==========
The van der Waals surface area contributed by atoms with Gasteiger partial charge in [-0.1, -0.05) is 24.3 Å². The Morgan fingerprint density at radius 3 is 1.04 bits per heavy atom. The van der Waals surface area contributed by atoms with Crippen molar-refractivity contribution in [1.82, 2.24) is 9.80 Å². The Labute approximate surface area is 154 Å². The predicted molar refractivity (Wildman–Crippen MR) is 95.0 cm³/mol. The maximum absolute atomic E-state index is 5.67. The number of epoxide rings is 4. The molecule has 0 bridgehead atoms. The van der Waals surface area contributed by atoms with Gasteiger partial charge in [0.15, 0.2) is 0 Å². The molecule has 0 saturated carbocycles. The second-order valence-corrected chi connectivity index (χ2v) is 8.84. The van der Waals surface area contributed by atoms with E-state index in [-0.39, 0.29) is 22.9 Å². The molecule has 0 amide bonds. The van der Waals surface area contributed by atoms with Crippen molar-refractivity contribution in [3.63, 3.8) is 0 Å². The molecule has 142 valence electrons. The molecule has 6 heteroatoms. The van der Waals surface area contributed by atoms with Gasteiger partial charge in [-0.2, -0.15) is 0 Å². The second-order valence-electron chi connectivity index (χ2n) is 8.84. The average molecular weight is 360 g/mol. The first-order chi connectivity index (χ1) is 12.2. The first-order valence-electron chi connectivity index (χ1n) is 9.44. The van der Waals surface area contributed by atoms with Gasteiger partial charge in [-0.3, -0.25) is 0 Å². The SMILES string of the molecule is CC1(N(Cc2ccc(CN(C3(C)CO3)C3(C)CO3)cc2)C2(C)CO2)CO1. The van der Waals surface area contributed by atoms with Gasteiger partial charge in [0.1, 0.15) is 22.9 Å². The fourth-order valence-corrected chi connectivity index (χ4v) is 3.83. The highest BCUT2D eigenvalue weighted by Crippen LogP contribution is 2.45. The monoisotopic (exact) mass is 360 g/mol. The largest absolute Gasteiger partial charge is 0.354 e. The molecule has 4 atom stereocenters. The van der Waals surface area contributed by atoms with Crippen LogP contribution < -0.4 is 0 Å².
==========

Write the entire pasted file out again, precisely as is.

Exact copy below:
The van der Waals surface area contributed by atoms with Gasteiger partial charge in [-0.1, -0.05) is 24.3 Å². The Morgan fingerprint density at radius 3 is 1.04 bits per heavy atom. The van der Waals surface area contributed by atoms with Crippen molar-refractivity contribution in [1.82, 2.24) is 9.80 Å². The Labute approximate surface area is 154 Å². The predicted molar refractivity (Wildman–Crippen MR) is 95.0 cm³/mol. The maximum absolute atomic E-state index is 5.67. The number of epoxide rings is 4. The molecule has 0 bridgehead atoms. The van der Waals surface area contributed by atoms with Gasteiger partial charge in [0.15, 0.2) is 0 Å². The molecule has 0 saturated carbocycles. The second-order valence-corrected chi connectivity index (χ2v) is 8.84. The van der Waals surface area contributed by atoms with E-state index in [-0.39, 0.29) is 22.9 Å². The molecule has 0 amide bonds. The van der Waals surface area contributed by atoms with Crippen molar-refractivity contribution in [3.63, 3.8) is 0 Å². The molecule has 142 valence electrons. The molecule has 6 heteroatoms. The van der Waals surface area contributed by atoms with Gasteiger partial charge in [-0.2, -0.15) is 0 Å². The second-order valence-electron chi connectivity index (χ2n) is 8.84. The average molecular weight is 360 g/mol. The first-order chi connectivity index (χ1) is 12.2. The first-order valence-electron chi connectivity index (χ1n) is 9.44. The van der Waals surface area contributed by atoms with Gasteiger partial charge in [-0.3, -0.25) is 0 Å². The SMILES string of the molecule is CC1(N(Cc2ccc(CN(C3(C)CO3)C3(C)CO3)cc2)C2(C)CO2)CO1. The van der Waals surface area contributed by atoms with Gasteiger partial charge in [0.1, 0.15) is 22.9 Å². The fourth-order valence-corrected chi connectivity index (χ4v) is 3.83. The highest BCUT2D eigenvalue weighted by Crippen LogP contribution is 2.45. The monoisotopic (exact) mass is 360 g/mol. The largest absolute Gasteiger partial charge is 0.354 e. The molecule has 4 atom stereocenters. The van der Waals surface area contributed by atoms with Crippen LogP contribution < -0.4 is 0 Å².